Raleigh County Health Sciences and Technology Academy celebrates program graduates
On Tuesday, May 1, nearly 30 graduates of the Raleigh County Health Sciences and Technology Academy (HSTA) celebrated alongside friends and family in WVU Tech’s Carter Hall Auditorium.
Established in 1994, HSTA aims to increase the numbers of underrepresented students who pursue STEM degrees in West Virginia. The program reaches students who are first-generation, low-income, rural and/or a minority in the STEM fields to encourage college exploration. The four-year program sees students learn about STEM and health care fields, participate in community service activities, complete research projects and attend summer camp programs. Upon graduation, students receive tuition assistance if they attend colleges or universities in the Mountain State. That assistance can help them all the way through a terminal degree.
Dr. Ann Chester, Assistant Vice President for Health Services at WVU and founder of HSTA, said the program has been incredibly beneficial to students in the state, where more than 90% of graduates go on to earn a degree and 84% stay in the state to build their careers.
What’s more, said Chester, is that the program is unique to the state and the region.
“It’s not anywhere else. It’s just here. Your community helped shape what this is today,” she said.
Based on the WVU Tech campus in the Innovation Building, the program has been operating in partnership with WVU Tech and the New River Gorge Regional Development Authority’s HIVE project. The partnership offers the program space and access to state-of-the-art teaching tools, including coding labs, maker space, 3D printing and a host of other STEM and health care-related activities.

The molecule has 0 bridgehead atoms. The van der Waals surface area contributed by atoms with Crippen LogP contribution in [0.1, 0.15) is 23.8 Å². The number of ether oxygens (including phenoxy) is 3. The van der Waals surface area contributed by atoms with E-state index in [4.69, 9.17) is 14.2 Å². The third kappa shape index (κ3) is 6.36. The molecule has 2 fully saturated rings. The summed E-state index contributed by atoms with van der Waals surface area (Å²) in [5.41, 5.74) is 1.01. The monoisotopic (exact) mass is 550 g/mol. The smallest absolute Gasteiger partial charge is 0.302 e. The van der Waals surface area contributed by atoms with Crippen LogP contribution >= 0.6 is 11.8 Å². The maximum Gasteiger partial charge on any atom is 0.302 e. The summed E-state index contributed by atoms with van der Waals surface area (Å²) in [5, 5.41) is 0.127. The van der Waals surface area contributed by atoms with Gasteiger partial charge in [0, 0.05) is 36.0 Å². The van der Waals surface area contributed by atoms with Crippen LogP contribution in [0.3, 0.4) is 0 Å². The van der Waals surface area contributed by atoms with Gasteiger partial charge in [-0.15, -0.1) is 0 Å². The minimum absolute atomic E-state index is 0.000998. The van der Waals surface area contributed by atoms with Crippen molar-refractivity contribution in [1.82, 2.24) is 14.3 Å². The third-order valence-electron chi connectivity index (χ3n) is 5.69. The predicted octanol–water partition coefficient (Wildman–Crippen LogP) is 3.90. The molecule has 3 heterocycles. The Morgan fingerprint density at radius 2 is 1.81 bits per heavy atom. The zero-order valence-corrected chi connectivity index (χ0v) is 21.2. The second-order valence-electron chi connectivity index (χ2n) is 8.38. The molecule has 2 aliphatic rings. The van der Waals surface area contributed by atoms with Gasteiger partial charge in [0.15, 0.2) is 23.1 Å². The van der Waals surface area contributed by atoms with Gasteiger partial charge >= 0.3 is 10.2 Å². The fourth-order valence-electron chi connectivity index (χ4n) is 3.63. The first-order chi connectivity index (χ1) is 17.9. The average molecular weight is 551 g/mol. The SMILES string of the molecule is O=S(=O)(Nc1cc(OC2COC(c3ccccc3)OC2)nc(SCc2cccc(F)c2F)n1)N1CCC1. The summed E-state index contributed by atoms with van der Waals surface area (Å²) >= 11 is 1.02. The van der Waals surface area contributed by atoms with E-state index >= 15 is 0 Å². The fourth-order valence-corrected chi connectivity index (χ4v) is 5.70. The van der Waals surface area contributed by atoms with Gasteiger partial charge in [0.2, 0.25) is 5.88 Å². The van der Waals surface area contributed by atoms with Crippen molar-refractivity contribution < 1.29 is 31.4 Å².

Vickie Webb, Field Site Coordinator of the Raleigh County HSTA program, said the current class has been the largest and most successful she’s seen in years.
“HSTA makes a difference in the lives of students who would not have had an opportunity to attend college. When I see and talk with students who are working in the health science field and reducing the shortage of health professionals in West Virginia, it is encouraging. There are parents who have said that HSTA took such a burden off of them and it helped get their child through college. Students who have graduated say how blessed they were to be selected to participate in the program. That speaks volumes about the importance of HSTA,” she said.
The graduating class also heard from U.S. Senator Shelley Moore Capito, who has been a longtime supporter of HSTA. Capito shared that her own educational path didn’t follow the standard route. She studied zoology and wanted to become doctor, but her experiences led her in another direction.
“Life happens, and sometimes when you’re trying to find your place in the world, you have to tolerate the zigs and the zags,” she said.
She encouraged graduates to spend less time on their phones and more time in person-to-person conversations. She challenged graduates to approach their lives with gratitude for those who help them along the way and to embrace the community that has formed around their success.
“We need health, science and technology. The jobs of tomorrow, that’s where they are. That’s the wave of the future that you are going to be so well-prepared for. You have the confidence. You have the curiosity. You have the stick-to-itiveness, the motivation and the strength to move ahead. It’s in you, but it’s in you because of all of the people in this room who helped you get there,” she said.
Senator Joe Manchin was unable to attend the ceremony, but sent words of encouragement to the graduates.
“The Health Science and Technology Academy exists because your statewide community wants you to succeed and for you to have every possible opportunity to make our state and our entire country even better. Keep up the great work, and know that the Mountain State is counting on you to continue our legacy of excellence,” he said.Find out more about HSTA at wv-hsta.org and view photos from the ceremony on Flickr. And be sure to watch Dr. Chester’s TEDx talk about HSTA on YouTube.